Supporting your loved ones with their mental health

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Health Assured team

09 May 2022

In any given week, 1-in-6 people report experiencing a common mental health problem (such as anxiety or depression). Because mental illness is such a prevalent issue, someone close to you is likely suffering from it.

How can you help those people you care about? Friends and family often play a vital role in protecting our mental health by fostering a sense of belonging and purpose. As a result, it is important you reach out and support the people you love.

 

How to know if someone has a mental health problem?

When it comes to mental health, most people’s primary source of support is their family. While some people may find it easy to seek help, others may find it challenging, especially when dealing with a stigmatised issue such as mental health.

Mental health problems are often invisible to the naked eye; making it difficult to recognise when someone is suffering. Here we’ll provide some of the common signs and symptoms associated with mental illness:

  • Excessive worrying or fear
  • Feeling consistently sad or low
  • Confused thinking or problems concentrating
  • Avoiding friends and social activities
  • Extreme mood changes
  • Intense feelings of guilt
  • Constant low energy
  • Excessive anger or hostility
  • Drug or alcohol abuse
  • Ignoring personal hygiene

 

How can you help?

The health advantages of a loving relationship are vast and can have a significant impact on an individual’s wellbeing. If you recognise any of the above signs or symptoms, you must express your concerns in a warm and helpful manner, establishing a network of emotional support.

Although challenging, providing support is necessary for your loved ones to overcome their mental health problems. If you’re worried about someone you care about, or want to learn more about how to support those affected by mental illness, here are some of the best ways you can help:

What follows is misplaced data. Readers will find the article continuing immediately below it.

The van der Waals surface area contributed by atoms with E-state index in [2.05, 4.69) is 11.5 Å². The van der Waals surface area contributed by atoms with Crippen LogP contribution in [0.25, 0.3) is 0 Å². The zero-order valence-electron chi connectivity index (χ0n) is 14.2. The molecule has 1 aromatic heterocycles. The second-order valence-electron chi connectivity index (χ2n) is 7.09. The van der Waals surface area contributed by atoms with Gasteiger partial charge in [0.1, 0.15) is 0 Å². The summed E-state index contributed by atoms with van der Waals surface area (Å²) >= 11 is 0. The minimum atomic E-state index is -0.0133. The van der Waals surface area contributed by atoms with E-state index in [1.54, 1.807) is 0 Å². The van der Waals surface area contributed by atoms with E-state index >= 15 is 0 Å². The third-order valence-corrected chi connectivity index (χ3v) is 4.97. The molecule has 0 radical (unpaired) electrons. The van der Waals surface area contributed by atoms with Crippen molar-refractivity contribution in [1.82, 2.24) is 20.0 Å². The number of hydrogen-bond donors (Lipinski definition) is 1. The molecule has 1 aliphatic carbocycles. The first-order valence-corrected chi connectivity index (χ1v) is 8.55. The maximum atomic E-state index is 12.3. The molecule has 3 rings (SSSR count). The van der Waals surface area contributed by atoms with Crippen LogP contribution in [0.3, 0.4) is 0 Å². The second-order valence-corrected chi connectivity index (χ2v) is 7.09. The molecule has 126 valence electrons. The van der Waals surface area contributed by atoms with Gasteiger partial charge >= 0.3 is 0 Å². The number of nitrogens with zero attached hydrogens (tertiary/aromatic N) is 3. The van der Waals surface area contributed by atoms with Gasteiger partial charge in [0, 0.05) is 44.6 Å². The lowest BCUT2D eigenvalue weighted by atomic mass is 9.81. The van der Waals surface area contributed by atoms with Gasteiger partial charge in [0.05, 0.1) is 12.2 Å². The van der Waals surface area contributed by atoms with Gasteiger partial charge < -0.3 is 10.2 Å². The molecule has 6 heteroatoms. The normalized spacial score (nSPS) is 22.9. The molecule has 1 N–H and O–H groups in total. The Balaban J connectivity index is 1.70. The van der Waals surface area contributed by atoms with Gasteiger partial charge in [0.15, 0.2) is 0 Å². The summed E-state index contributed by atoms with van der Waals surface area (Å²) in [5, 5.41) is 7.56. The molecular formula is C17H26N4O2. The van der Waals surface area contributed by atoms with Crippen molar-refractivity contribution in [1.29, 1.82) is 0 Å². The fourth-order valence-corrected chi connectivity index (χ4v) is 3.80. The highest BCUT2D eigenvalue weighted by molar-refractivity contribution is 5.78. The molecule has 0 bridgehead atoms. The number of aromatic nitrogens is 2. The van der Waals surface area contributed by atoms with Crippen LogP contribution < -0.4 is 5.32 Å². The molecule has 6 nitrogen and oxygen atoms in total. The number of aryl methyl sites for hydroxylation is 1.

Be patient

Due to the stigma surrounding mental health, those affected may feel overwhelmed or even embarrassed when you first express your concerns. It may take some time for them to speak up. So, wait patiently and let them know you’ll be there to support them, whenever they are ready.

 

Listen without making judgement

When discussing mental health with loved ones you should avoid passing judgement. If you criticise their decisions, they may become discouraged and refrain from seeking further support. If you remain objective and non-judgemental, they will be more likely to seek help in the future.

Open-ended questions such as ‘how have you been?’, ‘what can I do for you?’ and ‘when is the best time to check in on you again?’ are very effective as they allow the person to think and reflect, while also showing you care about them.

 

Provide reassurance

When facing mental health problems, reassurance is very important. It can help remove the fears and concerns associated with mental illness; serving as a gentle reminder to those struggling that they are not alone. By providing reassurance, you are letting them know they can get support if they need it – helping them feel less afraid and more comfortable.

 

Encourage treatment

There are many options available for treating mental illness. However, these treatments are often stigmatized. This should not be the case. According to an annual survey in the UK, over 1 million people sought mental health treatment: ranging from talking treatments (such as therapy) to medication. These findings show treatment is a common occurrence and those seeking professional support should not feel ashamed to do so. You can make your loved ones aware of the treatments and empower them to get treatment (if they feel ready).

Encouraging treatment can be a difficult subject to approach, as you do not want to alienate or aggravate those suffering. Many people with mental illness do not realise they are experiencing issues. Therefore, broaching the subject and encouraging treatment requires emotional sensitivity. By using non-stigmatizing language, you can reaffirm your support. This will let them know, that when the time comes, you will help through the therapy process.

 

Looking after yourself

Learning that someone you care about is suffering from mental illness can be distressing. It is crucial, that when helping your loved ones, you do not neglect your own wellbeing. Engaging in self-care has been proven to improve mental health; making it essential that you take time to rest, relax and do things you enjoy.

 

Health Assured are here to help and offer whatever support you need. If you would like any more information on how to support your loved ones, please get in touch through the helpline.

 

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